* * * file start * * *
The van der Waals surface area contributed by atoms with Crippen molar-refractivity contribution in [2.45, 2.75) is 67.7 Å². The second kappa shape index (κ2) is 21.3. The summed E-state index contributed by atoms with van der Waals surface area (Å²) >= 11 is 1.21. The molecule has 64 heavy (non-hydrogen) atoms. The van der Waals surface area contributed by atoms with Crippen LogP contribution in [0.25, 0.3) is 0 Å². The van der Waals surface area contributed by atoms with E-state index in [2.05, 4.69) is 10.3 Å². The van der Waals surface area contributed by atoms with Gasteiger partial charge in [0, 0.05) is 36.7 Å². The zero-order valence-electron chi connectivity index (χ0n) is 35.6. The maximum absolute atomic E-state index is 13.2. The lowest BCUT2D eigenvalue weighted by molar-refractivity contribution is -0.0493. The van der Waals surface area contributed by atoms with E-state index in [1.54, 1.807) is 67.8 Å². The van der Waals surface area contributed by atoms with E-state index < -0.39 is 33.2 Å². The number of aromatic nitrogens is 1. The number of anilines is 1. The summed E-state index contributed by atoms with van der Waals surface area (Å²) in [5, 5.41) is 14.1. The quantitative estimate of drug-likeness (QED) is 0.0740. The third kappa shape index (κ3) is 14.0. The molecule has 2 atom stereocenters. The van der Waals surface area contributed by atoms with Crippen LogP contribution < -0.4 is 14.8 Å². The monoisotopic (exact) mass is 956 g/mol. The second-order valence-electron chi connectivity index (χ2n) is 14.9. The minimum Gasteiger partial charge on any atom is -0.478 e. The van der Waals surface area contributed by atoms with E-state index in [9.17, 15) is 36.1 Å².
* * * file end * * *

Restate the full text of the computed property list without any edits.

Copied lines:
The van der Waals surface area contributed by atoms with Crippen molar-refractivity contribution in [2.45, 2.75) is 67.7 Å². The second kappa shape index (κ2) is 21.3. The summed E-state index contributed by atoms with van der Waals surface area (Å²) >= 11 is 1.21. The molecule has 64 heavy (non-hydrogen) atoms. The van der Waals surface area contributed by atoms with Crippen LogP contribution in [0.25, 0.3) is 0 Å². The van der Waals surface area contributed by atoms with E-state index in [2.05, 4.69) is 10.3 Å². The van der Waals surface area contributed by atoms with Gasteiger partial charge in [0, 0.05) is 36.7 Å². The zero-order valence-electron chi connectivity index (χ0n) is 35.6. The maximum absolute atomic E-state index is 13.2. The lowest BCUT2D eigenvalue weighted by molar-refractivity contribution is -0.0493. The van der Waals surface area contributed by atoms with E-state index in [1.54, 1.807) is 67.8 Å². The van der Waals surface area contributed by atoms with E-state index < -0.39 is 33.2 Å². The number of aromatic nitrogens is 1. The number of anilines is 1. The summed E-state index contributed by atoms with van der Waals surface area (Å²) in [5, 5.41) is 14.1. The quantitative estimate of drug-likeness (QED) is 0.0740. The third kappa shape index (κ3) is 14.0. The molecule has 2 atom stereocenters. The van der Waals surface area contributed by atoms with Crippen LogP contribution < -0.4 is 14.8 Å². The monoisotopic (exact) mass is 956 g/mol. The second-order valence-electron chi connectivity index (χ2n) is 14.9. The minimum Gasteiger partial charge on any atom is -0.478 e. The van der Waals surface area contributed by atoms with E-state index in [9.17, 15) is 36.1 Å².